Keep in mind that tomatoes don’t suffer much from inbreeding depression, but to maintain a good level of genetic diversity it’s a good idea to save seed from more than just one plant. Select one or two or your most productive, least pest and disease affected plants and pick one excellent fruit from each to save seeds from.
Cut each fruit in half and scoop out the seeds and gelatinous mass into a large canning jar or other glass container. Be sure to include some of the juice from the flesh, too, as it helps with fermentation.
It is imperative to ferment tomato seeds. You can read all day long about how you don’t really need to go to all the trouble, but the process of fermentation eliminates seed-borne viruses and breaks down gelatinous coatings around the seeds, enhancing germination rates.
And now that your fruits are squished, you may add a small amount of water only if the mixture is very thick. Too much water in the jar may stimulate the seeds to germinate. Stir the mixture vigorously and set away from direct sunlight in a warm area between 65°-75° F. for several days and up to one week.
After a day or two a fungus will form on top of the mixture, after this happens the contents should be stirred gently once a day to promote the breakdown of pulp, gelatinous coatings and to separate seeds. Once the fungus has formed, the seeds should only be allowed to remain in the jar for two to three days more.
Once the gelatinous coating becomes thin and weak, fill the jar ¾ full of water, cap and shake briskly to help remove lingering coatings and to separate seeds. After shaking, allow the contents to settle for one minute. During this time the mature seeds will sink to the bottom, while pulp and immature seeds will float to the top. Carefully pour off the excess water along with the floating chaff and immature seeds, leaving the mature seeds in the jar. Again, fill the jar with water, shake and pour off chaff, repeating the process until the water is clear.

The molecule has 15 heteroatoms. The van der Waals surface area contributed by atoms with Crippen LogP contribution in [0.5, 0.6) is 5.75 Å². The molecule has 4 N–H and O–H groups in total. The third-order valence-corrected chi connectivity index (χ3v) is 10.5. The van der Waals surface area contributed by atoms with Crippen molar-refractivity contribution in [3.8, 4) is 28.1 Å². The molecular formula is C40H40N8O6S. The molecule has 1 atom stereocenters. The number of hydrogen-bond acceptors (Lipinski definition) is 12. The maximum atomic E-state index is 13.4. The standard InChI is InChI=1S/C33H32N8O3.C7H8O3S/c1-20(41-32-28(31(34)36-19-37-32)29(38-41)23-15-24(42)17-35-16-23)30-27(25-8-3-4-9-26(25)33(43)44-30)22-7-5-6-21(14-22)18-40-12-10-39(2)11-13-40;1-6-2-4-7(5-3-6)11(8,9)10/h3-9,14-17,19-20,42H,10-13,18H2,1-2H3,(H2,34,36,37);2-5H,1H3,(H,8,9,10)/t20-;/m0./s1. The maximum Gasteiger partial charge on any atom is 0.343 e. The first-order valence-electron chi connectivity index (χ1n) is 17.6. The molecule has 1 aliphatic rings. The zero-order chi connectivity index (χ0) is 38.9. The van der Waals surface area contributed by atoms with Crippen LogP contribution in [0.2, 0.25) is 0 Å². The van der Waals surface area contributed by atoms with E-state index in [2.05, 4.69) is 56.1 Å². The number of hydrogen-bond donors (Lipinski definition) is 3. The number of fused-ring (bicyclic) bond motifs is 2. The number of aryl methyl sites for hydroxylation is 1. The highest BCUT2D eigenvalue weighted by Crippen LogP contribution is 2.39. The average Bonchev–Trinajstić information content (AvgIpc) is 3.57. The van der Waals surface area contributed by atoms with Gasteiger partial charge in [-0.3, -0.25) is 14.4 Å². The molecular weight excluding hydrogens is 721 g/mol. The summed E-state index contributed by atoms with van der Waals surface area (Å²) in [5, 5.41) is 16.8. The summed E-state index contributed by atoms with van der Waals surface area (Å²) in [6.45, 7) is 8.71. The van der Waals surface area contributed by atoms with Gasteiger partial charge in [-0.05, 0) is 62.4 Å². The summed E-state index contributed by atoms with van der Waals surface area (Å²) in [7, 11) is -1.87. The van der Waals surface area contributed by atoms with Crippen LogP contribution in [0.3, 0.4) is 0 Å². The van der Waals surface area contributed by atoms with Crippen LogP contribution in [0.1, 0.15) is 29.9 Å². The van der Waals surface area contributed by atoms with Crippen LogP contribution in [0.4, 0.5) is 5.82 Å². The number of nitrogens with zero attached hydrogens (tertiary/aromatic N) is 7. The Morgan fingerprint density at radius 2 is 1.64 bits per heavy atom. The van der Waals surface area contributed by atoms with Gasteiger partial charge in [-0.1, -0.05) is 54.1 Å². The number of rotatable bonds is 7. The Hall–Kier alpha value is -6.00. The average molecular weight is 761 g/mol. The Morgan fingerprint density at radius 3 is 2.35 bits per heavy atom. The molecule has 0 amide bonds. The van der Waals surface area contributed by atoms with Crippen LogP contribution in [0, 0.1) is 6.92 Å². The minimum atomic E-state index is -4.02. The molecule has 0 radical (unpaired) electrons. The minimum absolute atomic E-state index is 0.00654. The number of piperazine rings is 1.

Once the seeds have been sorted, drain them immediately in a mesh colander that has been placed on a dry towel or paper toweling. Dry the seeds further on rigid plastic or glass plates or pans away from direct sunlight until they are crisply dry. Never dry seeds on paper – they stick like mad!
Saving the seeds of tomatoes couldn’t be easier and once you try it, you will be hooked on saving seeds, too!
Whether you’re a weekend gardener, homesteader, or serious survivalist, saving seeds is a money-saving skill that every green-thumb should to have. An excellent resource for beginners and experienced gardeners alike, The Garden Seed Saving Guide takes you step-by-step through every aspect of saving seeds. If you want to save money, become more self-sufficient and avoid genetically modified food crops, The Garden Seed Saving Guide is for you. Available in the Show Me Oz Bookstore
Jill Henderson is an artist, author, and the editor of Show Me Oz . Her books, The Healing Power of Kitchen Herbs, The Garden Seed Saving Guide and A Journey of Seasons can be found in the Show Me Oz Bookstore. Jill’s work has also appeared in The Permaculture Activist, The Essential Herbal, Acres USA, and Llewellyn’s Herbal Almanac.